Title: I feel like all they hear is NO!!!!
Description: Need Alternatives for Toddlers
lovethefluffies - February 7, 2011 05:02 PM (GMT)
So I live at home with my Mom and I have twins that are 15 months. We have baby proofed to some extend but my mom is old school and believes that if you jsut keep telling them No they will learn, "Thats what I did with you"
---Okay this concept drives me crazy but I am not living in my own space and she insists on have breakables all around. My babies are naturally curious and want to touch and explore everything. So I hate the fact that I am always telling them no. And when I do they just laugh at me and still try. I am afraid of them getting hurt.
I can not remove more stuff from her house more than I already have so that is not an option. She does not understand or want to understand why it is better to not have these items around. My mother is not one for change and she is old school european that like to have her pretty things around for everyone to see.
The part that I hate is that I am always saying the work no and I am not getting anywhere with it so I non it is not effective.
Would love any suggestion since I think I will have more luck with the kids than getting my mother to change. Plus at this point I am more concerned about them than her.
JRKmommy - February 7, 2011 07:18 PM (GMT)
I know you know this, but the "evenutally they will learn" line is absurd. It is a developmental phase. Almost ALL developmentally-normally toddlers will touch things, put things in their mouths, and possibly ruin things because they are more mentally aware than little babies, but not so developed that they have great fine motor skills or the ability to appreciate risk and the consequences of their actions.
Sure, if you say "no" for the next year, the issue will get better - because your kids will be older! Do you know many developmentally normal older children or adults who stick fingers in sockets or swallow pennies? Me neither.
How would your mom feel if something DID get broken, and/or your child hurt themselves badly? [I did child protection work when my oldest was a baby/toddler, and it left me paranoid, esp. since one especially bad file involved a baby who choked to death on something she swallowed. I got to read the harrowing description from the other children about how they watched her gag, turn blue, etc.]
That said, if your mother refuses to budge, the only real alternative is to restrict access to dangerous areas, except under very direct supervision by you. Take them out as much as possible during the day to more child-friendly places, and at home you may need to use more baby gates and fences to keep them safe.
When you do have them outside the gates, get right down with them and watch them VERY closely. Demonstrate what they should do. For example - tell them to stay on a blanket, or another specific area. Repeat that over and over, providing constant positive reinforcement. [Stay on the blanket - good! You get a hug. Again - stay on blanket - good. Another hug....] I find at this age, you need to phrase a rule as a DO and not as a DON'T, or they will just do what you don't want them to do.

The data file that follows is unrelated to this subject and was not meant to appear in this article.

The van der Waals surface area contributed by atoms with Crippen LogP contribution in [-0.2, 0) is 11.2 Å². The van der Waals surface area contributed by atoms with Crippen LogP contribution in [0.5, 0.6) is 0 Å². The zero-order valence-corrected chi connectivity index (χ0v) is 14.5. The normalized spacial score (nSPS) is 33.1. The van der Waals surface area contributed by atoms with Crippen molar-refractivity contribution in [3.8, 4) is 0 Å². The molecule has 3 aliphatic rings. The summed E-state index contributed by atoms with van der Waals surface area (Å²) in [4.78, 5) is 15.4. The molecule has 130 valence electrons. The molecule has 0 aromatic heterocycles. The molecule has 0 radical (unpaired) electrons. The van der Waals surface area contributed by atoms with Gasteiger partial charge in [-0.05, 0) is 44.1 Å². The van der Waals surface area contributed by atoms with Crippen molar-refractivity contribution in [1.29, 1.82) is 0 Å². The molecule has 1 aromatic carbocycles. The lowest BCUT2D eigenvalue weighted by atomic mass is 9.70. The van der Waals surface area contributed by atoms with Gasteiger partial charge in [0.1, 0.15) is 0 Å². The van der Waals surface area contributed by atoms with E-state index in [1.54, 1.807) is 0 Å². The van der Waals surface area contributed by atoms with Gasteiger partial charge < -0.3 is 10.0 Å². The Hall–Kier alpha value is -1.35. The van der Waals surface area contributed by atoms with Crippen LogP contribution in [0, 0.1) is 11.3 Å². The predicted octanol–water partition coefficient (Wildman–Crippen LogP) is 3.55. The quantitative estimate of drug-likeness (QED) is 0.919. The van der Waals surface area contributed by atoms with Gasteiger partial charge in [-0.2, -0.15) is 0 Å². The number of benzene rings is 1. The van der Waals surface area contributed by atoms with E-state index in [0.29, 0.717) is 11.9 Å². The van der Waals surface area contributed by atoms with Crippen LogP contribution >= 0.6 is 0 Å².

If you do this, you shouldn't be saying no constantly. Try to keep NO as the big gun, to be used only for the most serious situations. So, instead of a constantly no-no-no all day which they soon tune out, they may hear NO! in a sudden, loud, authoritative voice if they are about to do something dangerous, and it will literally shock them.
Dina - February 7, 2011 07:42 PM (GMT)
another alternative is come up with a different word for no- possibly in another language. we used the filipino word for no for those things that they shouldnt be doing but werent dangerous or horrible. we reserved the english word for no for something that was really bad
elisheva - February 7, 2011 08:04 PM (GMT)
Oh how hard it must be to not feel your children are safe AND to have to worry about your mom's stuff getting broken!!! ITA that if you can limit access to those areas with lots of danger/breakables, that is your best option. I'm so sorry you have to live like this. Do you and your babes have your own bedroom? Can you turn it into a playroom for them as much as possible? :hug2
Chavelamomela - February 7, 2011 09:20 PM (GMT)
Oh, man! That's frustrating on so many levels!
I know what you mean about the curious toddler stage, b/c my ds2 is the same stage. I know you can't remove anything else, but maybe you can move things to higher ground - I have moved a lot of my more fragile pieces (yes, I have some too) to higher shelves (I keep moving them up...) and place less fragile (kid-friendly) items on the lower shelves.